Blog: Helping a property reach its full potential

08 August 2018

Luke Abbott, architect and director at the Roger Coy Partnership, has written his latest blog about the completion of a residential extension and alteration project which spanned four years from inception to completion.

Over four years ago, in July 2014, we were appointed by our clients to undertake design brief preparation and feasibility studies for the refurbishment project.

Our clients had purchased the property due to its location; we were to maximise the gross internal area, making the most of its open location and fantastic, completely unobstructed south-facing distant views.

Initially, we suggested that the existing house could be demolished, and that a new dwelling could be built to make the most of a zero VAT rating applicable to new development projects.

Starting with a clear site could have put us in the best possible position to maximise the space available in its top of valley location.

However, our clients wanted to retain some of the original building and its layout. After discussing the options, the decision was made to extend and alter the existing dwelling.

At this point, it’s worth mentioning that there was a relatively small portion of the original building retained, by the time demolition was completed. Most of the house needed to be demolished to allow for the considerable expansion. It transpired, that the level of demolition undertaken did allow for what is for all intents and purpose a new dwelling. We admire our client’s belief in their own vision.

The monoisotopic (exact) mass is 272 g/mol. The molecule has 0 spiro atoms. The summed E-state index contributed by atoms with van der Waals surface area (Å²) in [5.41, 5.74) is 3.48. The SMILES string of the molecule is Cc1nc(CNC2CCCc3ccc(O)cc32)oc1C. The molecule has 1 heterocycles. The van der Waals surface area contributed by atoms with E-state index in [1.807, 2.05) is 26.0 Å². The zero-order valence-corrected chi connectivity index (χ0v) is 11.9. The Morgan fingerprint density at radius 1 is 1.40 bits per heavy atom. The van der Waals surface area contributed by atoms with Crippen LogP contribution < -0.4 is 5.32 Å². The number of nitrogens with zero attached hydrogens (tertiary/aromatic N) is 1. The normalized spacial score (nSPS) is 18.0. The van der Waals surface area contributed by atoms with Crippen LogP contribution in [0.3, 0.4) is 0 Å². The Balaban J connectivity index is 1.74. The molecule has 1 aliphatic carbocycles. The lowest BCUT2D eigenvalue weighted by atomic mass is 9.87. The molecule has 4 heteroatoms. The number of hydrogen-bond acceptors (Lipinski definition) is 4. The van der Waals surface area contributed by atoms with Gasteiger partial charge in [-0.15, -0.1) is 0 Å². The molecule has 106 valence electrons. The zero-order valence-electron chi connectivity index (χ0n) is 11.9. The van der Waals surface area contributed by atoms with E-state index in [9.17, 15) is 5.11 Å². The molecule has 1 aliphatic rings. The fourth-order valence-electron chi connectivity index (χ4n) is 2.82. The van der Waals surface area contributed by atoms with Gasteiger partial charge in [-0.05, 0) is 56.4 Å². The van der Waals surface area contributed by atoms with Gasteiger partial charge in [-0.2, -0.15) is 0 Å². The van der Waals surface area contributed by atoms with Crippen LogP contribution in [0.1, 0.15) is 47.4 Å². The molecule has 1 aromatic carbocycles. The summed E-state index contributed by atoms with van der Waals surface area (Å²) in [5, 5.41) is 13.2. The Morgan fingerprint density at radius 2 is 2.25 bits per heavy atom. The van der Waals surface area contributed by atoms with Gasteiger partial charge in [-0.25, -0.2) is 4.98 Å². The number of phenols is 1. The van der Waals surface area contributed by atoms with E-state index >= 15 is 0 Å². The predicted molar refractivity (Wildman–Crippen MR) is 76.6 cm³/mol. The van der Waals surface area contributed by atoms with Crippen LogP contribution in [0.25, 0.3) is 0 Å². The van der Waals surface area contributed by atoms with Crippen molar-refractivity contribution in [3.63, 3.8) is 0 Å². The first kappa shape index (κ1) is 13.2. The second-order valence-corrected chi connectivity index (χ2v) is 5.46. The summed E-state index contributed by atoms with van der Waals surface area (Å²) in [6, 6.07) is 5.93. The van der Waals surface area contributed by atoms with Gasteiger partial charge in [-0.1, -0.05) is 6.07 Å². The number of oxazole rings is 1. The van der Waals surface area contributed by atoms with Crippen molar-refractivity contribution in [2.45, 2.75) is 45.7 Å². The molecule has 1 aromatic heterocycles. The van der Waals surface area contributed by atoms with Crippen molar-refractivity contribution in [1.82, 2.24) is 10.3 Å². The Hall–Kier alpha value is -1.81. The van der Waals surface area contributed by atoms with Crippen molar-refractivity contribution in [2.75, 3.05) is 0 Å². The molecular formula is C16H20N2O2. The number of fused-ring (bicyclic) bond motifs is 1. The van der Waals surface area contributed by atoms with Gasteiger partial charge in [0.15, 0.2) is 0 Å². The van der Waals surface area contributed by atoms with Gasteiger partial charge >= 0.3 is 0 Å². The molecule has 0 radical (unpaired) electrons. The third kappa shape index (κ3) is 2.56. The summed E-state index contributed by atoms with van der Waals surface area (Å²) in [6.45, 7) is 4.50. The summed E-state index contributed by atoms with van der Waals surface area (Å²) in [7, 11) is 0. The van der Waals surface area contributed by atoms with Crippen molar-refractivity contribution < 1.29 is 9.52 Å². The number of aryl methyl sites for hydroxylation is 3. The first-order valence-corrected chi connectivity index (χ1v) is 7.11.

Four years after we first met our clients, the dwelling’s gross internal floor area has more than doubled from 250 sqm to a large 520 sqm dwelling – and the results are impressive.

In doing so, the house has been transformed from a tired, outdated four-bedroom farmhouse into an eight-bedroom designer home with spectacular views of its vast rural surroundings.

It’s now a remarkable property to look at, irrespective of its picturesque surroundings.

We secured planning permission and prepared a full set of construction drawings, post planning, and we remained on-call during construction to offer advice throughout the project.

It is worth noting that if this project was commercial; to be sold on by the developer it would have been subject to Community Infrastructure Levy (CIL). Interestingly, had planning permission been secured in 2018, commercial clients would have been liable to pay a CIL charge of £554,000. We are always happy to discuss CIL matters.

After extensive alterations, our client’s property now boasts some incredible panoramic views with plenty of interior space and fits comfortably in the immediate and wider context. This was one of many buildings that we work with which had fantastic potential, and the alterations completed here has certainly fulfilled it.